If you grew up around the explosion of Pokémon in the mid to late nineties, then there’s a good chance that you’ve at least come into contact with the Pokémon Trading Card Game. Kids would trade the cards in the playground, marvel at each other’s collection and sometimes – just sometimes – they would actually get down to the actual point of the cards and play a game. I don’t remember this part of it being a regular occurrence though.
Now we’ve all grown up (or at least gotten older) and can appreciate the gameplay of the Pokémon Trading Card Game along with the collector mentality of it all. With the release of Pokémon X & Y a couple of weeks ago, we thought it would be a good idea to sit down with the latest expansion for the game – Plasma Blast – get ourselves a couple of themed decks, and get some game time in.
The two themed decks that we were able to take a look at were Mind Wipe and Solar Strike. Both of these decks focused on two of the different types of energy that this particular TCG uses, with Solar Strike concentrating on Fire and Water and Mind Wipe concentrating on Grass and Psychic abilities. This means that if you’re playing with one of the themed decks against someone with a different deck, you can be sure of some interesting gameplay tactics as some of the Pokémon are vulnerable to attacks from Pokémon of the opposite type. For example, as you would expect, a Grass type Pokémon might be vulnerable to attacks from a Fire type. So it’d probably be a good idea, if you’ve got a Grass type as your currently active Pokémon and your opponent swaps theirs for a Fire type, to get yours out of there as quickly as possible; possibly even for a Water type if you’ve got one in your current deck.
As with all trading card games, the whole point is to build up your own deck and, as such, the decks that are provided in both Mind Blast and Solar Strike, feel a little bit lacklustre and lacking in certain areas. For example, we found that unless the decks were shuffled exceptionally well, there could be entire rounds of the game where neither of the players were able to do anything because they didn’t have any energy cards to play. This, of course, could have been rectified by making sure that the energy cards that are provided are evenly spaced throughout the deck, but we decided to play just as most people would; simply taking the cards out of the packaging, shuffling them slightly and then getting down to some gameplay.
It’s simple enough, especially if you’ve played some other trading card games which are often slightly more complicated. Even Blizzard’s Hearthstone – which we recently previewed – is more confusing than Pokémon. However, that’s a good thing, considering the targeted age range for this particular game. Each player has a deck of 60 cards, and deals 7 off them from the top at the start of the game. They then choose at least one basic Pokémon from these 7 and set it as their active Pokémon. Any Pokémon that are left in that original 7 can be set on the bench, ready to be used if your active Pokémon gets knocked out or if – during the course of the match – they succumb to any of the other ailments they may fall under (paralysis, sleep, poisoned, etc). Attacks are made through the collection of energy cards, which can be placed on a Pokémon once each turn and once your Pokémon has enough energy to perform an attack, you simply remove that energy from the Pokémon (essentially ‘spending’ it) and then apply damage counters to your opponent based on how hard you attacked; making sure to take into account any resistances or weaknesses they may have.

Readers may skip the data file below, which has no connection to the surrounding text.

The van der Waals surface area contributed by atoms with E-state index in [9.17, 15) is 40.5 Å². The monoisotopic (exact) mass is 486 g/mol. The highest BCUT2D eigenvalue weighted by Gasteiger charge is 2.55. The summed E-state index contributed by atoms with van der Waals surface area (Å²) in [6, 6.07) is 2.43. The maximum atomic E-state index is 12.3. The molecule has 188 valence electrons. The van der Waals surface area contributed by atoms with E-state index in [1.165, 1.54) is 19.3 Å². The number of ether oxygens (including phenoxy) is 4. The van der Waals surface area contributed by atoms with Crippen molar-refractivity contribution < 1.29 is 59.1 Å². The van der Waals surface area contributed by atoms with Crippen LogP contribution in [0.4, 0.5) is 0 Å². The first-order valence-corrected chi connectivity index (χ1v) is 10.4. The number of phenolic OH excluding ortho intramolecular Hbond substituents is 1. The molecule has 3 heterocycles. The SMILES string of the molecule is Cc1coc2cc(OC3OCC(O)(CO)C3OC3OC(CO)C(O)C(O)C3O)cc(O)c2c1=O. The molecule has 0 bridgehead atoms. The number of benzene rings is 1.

It sounds a lot more complicated in writing than it actually is to get into it and play. In fact, the instructions cover only a single side of a piece of paper and are broken down far enough for anyone to understand. Even the game “board” – a piece of paper, essentially – has a couple of the more useful rules printed right next to the play area, for immediate referencing should you need it.
In order to help the player take down the members of Team Plasma – which can be rather difficult considering that certain things only happen when a Team Plasma Pokémon is on the battlefield – there are a selection of new EX cards included with the expansion. None of these cards are included in the themed decks that were played for review, but for the collectors out there, as well as the serious players who want to have that edge on their opponent, expect to be buying a hell of a lot of booster packs if you want to get your hands on one – or all – of these relatively rare Pokémon.
VERDICT: All in all, if you’ve played the Pokémon Trading Card Game before, then you’ll feel right at home with this expansion. The collector in people will gravitate towards it thanks to the exclusive Pokémon – Genesect and Volcarona – and those of you that have been playing the game right from its inception will enjoy the additional elements and attacks that the Team Plasma cards bring to the fold. If you’re a fan of TCGs, collecting cards or just a fan of Pokémon and want to get into the more physical side of collecting Pokémon and battling them, then the Plasma Blast expansion is as good a place to start as any.